The genetic variability of sandalwood trees in India has reduced considerably because of their increased susceptibility to diseases
for thousands of years now, a stumpy tree prized for its heartwood and sandal oil, has been a source of pride for India. Yes, it is none other than the sandalwood tree. However, indiscriminate harvesting and rampant poaching have left the once luxuriant stands in shambles. It is feared that such a loss may have jeopardised the genetic resources of the tree.
Unfortunately, few programmes have aimed to systematically address the conservation of such a precious resource. Lack of information on the extent of genetic variability of populations has been a major handicap in formulating conservation plans for the tree species. Generating genetic diversity maps of economically important species, such as sandal, could lead to the identification of 'hot-spots' of genetic variability. These spots could be targeted for conservation, as preserving the genetic resources helps to save as large an array of genes as possible, with the tacit assumption that these genes may impart certain fitness attributes to the plants.
A group at the University of Agricultural Sciences (uas) and the Ashoka Trust for Research in Ecology and the Environment (atree), a non-profit organisation based in Bangalore, have attempted to develop a genetic diversity map of sandal. About 800 sandal trees from 19 sites in the Western and Eastern Ghats and Deccan Plateau across Andhra Pradesh, Kerala, Karnataka and Tamil Nadu were assayed for their genetic variability. Some key enzymes of these trees were analysed using the electrophoretic technique. The results indicate that the populations from the Deccan Plateau region were most diverse, with an average heterozygosity (dissimilarity in genetic material) of 34.7 per cent, compared to that of Western Ghats (31.2 per cent) and Eastern Ghats (25 per cent). Except for three or four populations from the Deccan Plateau, all other sandal populations were found to suffer from heterozygote deficiency, probably due to inbreeding. In fact, the percentage of observed heterozygosity was positively correlated with the density of the sandal populations, suggesting that gene flow and mating opportunities might be constrained in small fragmented populations or in populations with sparse distribution of the trees.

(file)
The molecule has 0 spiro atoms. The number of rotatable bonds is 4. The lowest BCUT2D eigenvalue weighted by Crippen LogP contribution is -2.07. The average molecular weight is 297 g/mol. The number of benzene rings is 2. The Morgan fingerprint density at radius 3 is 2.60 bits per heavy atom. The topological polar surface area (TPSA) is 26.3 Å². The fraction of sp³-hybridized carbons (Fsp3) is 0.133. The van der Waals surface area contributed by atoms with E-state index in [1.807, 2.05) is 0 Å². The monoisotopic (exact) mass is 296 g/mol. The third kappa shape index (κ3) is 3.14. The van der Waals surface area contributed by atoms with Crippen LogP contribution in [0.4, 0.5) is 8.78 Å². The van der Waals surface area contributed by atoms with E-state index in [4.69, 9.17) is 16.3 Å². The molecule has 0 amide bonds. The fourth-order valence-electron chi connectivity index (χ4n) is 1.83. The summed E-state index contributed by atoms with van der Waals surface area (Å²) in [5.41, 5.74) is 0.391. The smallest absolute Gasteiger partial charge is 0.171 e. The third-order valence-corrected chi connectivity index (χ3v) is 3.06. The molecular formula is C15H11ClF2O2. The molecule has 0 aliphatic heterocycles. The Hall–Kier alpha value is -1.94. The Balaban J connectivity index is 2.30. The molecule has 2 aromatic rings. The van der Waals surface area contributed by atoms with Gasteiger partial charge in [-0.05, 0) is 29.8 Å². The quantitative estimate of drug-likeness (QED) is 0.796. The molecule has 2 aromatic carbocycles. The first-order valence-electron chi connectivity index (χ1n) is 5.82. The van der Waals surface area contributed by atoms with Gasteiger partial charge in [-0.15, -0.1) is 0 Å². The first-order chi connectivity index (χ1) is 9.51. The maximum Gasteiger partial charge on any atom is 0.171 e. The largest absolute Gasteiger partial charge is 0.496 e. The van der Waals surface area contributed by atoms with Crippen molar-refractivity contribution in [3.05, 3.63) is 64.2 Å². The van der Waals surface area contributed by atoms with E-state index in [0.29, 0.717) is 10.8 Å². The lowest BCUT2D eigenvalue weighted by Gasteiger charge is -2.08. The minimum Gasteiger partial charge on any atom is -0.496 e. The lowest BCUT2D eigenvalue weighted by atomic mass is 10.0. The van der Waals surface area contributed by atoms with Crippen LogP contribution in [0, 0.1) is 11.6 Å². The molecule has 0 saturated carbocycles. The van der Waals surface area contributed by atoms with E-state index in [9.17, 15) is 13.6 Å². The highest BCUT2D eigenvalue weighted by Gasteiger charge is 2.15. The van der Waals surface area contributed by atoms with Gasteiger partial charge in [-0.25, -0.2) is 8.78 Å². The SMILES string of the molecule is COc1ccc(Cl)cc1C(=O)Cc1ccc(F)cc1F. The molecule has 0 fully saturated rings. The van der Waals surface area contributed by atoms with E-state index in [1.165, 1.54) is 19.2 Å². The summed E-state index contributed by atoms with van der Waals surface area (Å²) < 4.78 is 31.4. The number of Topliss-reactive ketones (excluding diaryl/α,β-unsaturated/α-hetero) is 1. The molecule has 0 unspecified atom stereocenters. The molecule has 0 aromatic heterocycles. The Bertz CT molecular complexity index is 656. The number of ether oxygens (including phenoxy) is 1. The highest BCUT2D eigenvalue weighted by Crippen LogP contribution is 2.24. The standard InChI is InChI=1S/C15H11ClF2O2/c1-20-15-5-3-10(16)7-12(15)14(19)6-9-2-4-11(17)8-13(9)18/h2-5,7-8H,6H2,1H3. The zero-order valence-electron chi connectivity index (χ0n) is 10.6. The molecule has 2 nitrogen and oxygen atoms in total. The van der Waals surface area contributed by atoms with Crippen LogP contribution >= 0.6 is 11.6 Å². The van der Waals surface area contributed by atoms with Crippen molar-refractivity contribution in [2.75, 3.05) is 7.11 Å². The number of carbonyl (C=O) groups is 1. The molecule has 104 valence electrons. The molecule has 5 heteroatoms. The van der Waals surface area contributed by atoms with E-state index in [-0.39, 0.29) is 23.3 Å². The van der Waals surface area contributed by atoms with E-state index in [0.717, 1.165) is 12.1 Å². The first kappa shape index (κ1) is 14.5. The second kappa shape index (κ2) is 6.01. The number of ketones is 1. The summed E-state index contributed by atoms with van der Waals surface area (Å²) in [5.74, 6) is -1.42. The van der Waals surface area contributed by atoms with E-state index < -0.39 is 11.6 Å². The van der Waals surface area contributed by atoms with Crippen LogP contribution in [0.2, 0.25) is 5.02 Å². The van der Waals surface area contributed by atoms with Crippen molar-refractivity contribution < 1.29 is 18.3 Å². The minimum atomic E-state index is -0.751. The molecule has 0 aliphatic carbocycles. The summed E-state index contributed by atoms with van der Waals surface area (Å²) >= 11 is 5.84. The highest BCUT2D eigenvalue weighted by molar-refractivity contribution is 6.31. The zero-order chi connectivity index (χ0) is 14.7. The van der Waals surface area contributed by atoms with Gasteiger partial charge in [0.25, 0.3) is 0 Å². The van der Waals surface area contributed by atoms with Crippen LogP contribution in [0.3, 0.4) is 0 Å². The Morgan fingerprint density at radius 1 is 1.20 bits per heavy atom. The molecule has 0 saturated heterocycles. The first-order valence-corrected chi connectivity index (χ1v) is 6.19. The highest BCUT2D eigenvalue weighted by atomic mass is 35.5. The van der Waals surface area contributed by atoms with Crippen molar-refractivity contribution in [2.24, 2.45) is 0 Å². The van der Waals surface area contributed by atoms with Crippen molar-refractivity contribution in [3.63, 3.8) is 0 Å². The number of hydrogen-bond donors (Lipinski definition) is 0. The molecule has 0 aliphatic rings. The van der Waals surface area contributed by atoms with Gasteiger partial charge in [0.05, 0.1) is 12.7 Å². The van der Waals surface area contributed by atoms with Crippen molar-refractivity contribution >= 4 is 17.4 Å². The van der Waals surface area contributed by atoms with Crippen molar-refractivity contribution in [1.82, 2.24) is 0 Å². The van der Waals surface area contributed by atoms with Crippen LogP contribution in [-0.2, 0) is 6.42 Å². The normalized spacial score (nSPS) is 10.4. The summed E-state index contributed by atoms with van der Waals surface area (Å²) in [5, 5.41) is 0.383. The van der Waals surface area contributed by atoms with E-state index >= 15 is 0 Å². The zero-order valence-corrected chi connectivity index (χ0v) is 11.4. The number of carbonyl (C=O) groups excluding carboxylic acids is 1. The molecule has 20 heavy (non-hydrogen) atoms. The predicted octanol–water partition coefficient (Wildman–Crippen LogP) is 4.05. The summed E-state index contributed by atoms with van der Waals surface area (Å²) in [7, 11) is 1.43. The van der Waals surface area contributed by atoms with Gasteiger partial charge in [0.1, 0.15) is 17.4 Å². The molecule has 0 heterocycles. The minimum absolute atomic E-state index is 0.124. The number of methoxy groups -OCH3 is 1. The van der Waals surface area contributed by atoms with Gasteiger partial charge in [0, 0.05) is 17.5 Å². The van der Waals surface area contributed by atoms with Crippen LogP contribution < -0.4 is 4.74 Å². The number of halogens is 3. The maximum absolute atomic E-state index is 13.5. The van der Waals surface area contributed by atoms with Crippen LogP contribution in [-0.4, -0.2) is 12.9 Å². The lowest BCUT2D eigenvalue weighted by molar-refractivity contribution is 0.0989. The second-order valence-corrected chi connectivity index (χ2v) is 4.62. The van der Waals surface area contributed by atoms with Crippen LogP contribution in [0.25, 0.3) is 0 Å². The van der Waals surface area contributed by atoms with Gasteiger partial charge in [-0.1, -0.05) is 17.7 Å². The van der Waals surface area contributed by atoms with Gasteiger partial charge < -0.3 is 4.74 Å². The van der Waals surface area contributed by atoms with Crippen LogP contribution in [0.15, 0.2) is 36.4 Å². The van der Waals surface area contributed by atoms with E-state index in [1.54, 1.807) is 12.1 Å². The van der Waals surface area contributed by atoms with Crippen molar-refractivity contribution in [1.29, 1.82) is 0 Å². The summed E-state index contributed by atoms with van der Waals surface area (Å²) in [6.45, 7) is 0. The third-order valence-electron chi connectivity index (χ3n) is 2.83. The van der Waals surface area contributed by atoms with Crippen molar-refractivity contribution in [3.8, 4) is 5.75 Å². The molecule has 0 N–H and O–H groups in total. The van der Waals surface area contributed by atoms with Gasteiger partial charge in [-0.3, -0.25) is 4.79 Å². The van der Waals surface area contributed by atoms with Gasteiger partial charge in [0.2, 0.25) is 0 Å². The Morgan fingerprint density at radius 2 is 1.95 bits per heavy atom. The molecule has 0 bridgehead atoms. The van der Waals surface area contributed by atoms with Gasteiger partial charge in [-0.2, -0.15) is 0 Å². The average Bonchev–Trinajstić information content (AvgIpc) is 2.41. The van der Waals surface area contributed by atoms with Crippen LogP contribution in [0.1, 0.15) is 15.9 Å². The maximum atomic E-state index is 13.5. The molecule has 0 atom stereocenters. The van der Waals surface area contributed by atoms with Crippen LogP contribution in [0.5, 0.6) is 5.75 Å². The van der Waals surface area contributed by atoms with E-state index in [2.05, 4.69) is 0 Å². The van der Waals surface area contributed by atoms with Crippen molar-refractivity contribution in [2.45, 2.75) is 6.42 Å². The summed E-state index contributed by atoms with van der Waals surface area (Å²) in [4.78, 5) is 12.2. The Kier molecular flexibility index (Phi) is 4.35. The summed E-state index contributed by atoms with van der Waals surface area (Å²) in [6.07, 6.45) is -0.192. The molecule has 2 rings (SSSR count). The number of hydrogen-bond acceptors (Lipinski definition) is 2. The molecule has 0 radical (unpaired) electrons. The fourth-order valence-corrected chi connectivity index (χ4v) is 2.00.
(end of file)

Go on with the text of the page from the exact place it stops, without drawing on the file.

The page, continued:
Based on these findings, it is reasonable to conjecture that sandal is losing its genetic variability and this could lead to drastic consequences. It could result in seemingly effects such as reduced reproductive performance and increased susceptibility to diseases, which could eventually lead to global extinction of the species. Besides this, the loss could also halt the efforts in genetically improving the sandal trees for their heartwood oil content.
According to experts, an intriguing factor responsible for their genetic variability loss might be the recently lifted ban on the cultivation of sandal. Because of the ban, there certainly was an upsurge in the illicit felling of trees. Moreover, due to the stringent rules (that felling of sandal was a criminal offence in Karnataka), people tended to prevent sandal trees from growing in their farms to avoid the later responsibilities of safeguarding it. Thus, seedlings and saplings that would have generated genetic variability were destroyed.
The spatially explicit map of the genetic diversity for sandal generated by the uas and atree team holds major implications for the conservation and improvement of sandal in the country. Besides helping to direct in situ conservation efforts in the hot spots of variability in the Deccan Plateau, the genetic diversity map paves the way for identifying genetic material associated with desirable traits such as high heartwood content and oil quality. Clearly developing such genetic diversity maps for more of the economically important and threatened tree species can help arrive at rational conservation programmes and accelerate efforts towards the genetic improvement of tree species in the country.
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